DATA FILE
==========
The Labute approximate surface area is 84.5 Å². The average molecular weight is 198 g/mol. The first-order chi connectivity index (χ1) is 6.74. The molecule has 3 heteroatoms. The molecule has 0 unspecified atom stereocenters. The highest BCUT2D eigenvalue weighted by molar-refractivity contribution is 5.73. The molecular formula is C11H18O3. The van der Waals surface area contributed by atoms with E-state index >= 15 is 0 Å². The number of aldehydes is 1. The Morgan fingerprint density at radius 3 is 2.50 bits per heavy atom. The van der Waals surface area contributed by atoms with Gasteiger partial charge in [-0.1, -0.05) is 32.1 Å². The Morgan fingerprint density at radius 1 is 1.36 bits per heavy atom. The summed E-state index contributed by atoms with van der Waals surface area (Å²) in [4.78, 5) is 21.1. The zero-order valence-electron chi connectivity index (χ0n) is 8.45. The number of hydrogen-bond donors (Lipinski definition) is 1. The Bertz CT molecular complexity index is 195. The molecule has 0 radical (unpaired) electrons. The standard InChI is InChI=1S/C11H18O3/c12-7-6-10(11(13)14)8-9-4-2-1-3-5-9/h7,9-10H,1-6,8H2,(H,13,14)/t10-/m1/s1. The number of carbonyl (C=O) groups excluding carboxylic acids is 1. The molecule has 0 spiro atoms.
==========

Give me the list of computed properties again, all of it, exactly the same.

The Labute approximate surface area is 84.5 Å². The average molecular weight is 198 g/mol. The first-order chi connectivity index (χ1) is 6.74. The molecule has 3 heteroatoms. The molecule has 0 unspecified atom stereocenters. The highest BCUT2D eigenvalue weighted by molar-refractivity contribution is 5.73. The molecular formula is C11H18O3. The van der Waals surface area contributed by atoms with E-state index >= 15 is 0 Å². The number of aldehydes is 1. The Morgan fingerprint density at radius 3 is 2.50 bits per heavy atom. The van der Waals surface area contributed by atoms with Gasteiger partial charge in [-0.1, -0.05) is 32.1 Å². The Morgan fingerprint density at radius 1 is 1.36 bits per heavy atom. The summed E-state index contributed by atoms with van der Waals surface area (Å²) in [4.78, 5) is 21.1. The zero-order valence-electron chi connectivity index (χ0n) is 8.45. The number of hydrogen-bond donors (Lipinski definition) is 1. The Bertz CT molecular complexity index is 195. The molecule has 0 radical (unpaired) electrons. The standard InChI is InChI=1S/C11H18O3/c12-7-6-10(11(13)14)8-9-4-2-1-3-5-9/h7,9-10H,1-6,8H2,(H,13,14)/t10-/m1/s1. The number of carbonyl (C=O) groups excluding carboxylic acids is 1. The molecule has 0 spiro atoms.